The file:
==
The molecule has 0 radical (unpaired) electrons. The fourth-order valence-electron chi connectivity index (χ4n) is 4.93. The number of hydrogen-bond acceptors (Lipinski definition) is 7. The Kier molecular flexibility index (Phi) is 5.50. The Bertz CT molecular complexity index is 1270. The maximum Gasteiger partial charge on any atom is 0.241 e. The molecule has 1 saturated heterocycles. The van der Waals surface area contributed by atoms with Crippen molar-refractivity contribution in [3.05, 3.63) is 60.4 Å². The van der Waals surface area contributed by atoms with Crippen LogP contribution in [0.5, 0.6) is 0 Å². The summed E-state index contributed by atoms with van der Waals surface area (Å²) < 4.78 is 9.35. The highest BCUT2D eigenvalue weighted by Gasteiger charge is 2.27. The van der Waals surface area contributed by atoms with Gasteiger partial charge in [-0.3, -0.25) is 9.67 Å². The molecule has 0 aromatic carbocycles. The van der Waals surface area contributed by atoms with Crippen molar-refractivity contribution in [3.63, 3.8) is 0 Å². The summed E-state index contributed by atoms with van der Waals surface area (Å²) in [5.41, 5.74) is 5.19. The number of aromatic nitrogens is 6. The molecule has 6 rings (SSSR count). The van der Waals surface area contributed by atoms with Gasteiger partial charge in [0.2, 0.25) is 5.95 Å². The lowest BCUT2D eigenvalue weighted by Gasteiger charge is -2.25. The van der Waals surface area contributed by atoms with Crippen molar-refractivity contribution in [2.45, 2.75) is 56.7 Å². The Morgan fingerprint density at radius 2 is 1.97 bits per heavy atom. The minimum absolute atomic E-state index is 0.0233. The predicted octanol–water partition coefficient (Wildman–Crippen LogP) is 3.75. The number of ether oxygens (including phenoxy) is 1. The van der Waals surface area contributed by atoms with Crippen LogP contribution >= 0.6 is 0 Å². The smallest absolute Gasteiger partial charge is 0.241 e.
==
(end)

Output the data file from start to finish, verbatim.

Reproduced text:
The molecule has 0 radical (unpaired) electrons. The fourth-order valence-electron chi connectivity index (χ4n) is 4.93. The number of hydrogen-bond acceptors (Lipinski definition) is 7. The Kier molecular flexibility index (Phi) is 5.50. The Bertz CT molecular complexity index is 1270. The maximum Gasteiger partial charge on any atom is 0.241 e. The molecule has 1 saturated heterocycles. The van der Waals surface area contributed by atoms with Crippen molar-refractivity contribution in [3.05, 3.63) is 60.4 Å². The van der Waals surface area contributed by atoms with Crippen LogP contribution in [0.5, 0.6) is 0 Å². The summed E-state index contributed by atoms with van der Waals surface area (Å²) < 4.78 is 9.35. The highest BCUT2D eigenvalue weighted by Gasteiger charge is 2.27. The van der Waals surface area contributed by atoms with Gasteiger partial charge in [-0.3, -0.25) is 9.67 Å². The molecule has 0 aromatic carbocycles. The van der Waals surface area contributed by atoms with Crippen molar-refractivity contribution in [3.63, 3.8) is 0 Å². The summed E-state index contributed by atoms with van der Waals surface area (Å²) in [5.41, 5.74) is 5.19. The number of aromatic nitrogens is 6. The molecule has 6 rings (SSSR count). The van der Waals surface area contributed by atoms with Gasteiger partial charge in [0.2, 0.25) is 5.95 Å². The lowest BCUT2D eigenvalue weighted by Gasteiger charge is -2.25. The van der Waals surface area contributed by atoms with Crippen molar-refractivity contribution in [2.45, 2.75) is 56.7 Å². The Morgan fingerprint density at radius 2 is 1.97 bits per heavy atom. The minimum absolute atomic E-state index is 0.0233. The predicted octanol–water partition coefficient (Wildman–Crippen LogP) is 3.75. The number of ether oxygens (including phenoxy) is 1. The van der Waals surface area contributed by atoms with Crippen LogP contribution >= 0.6 is 0 Å². The smallest absolute Gasteiger partial charge is 0.241 e.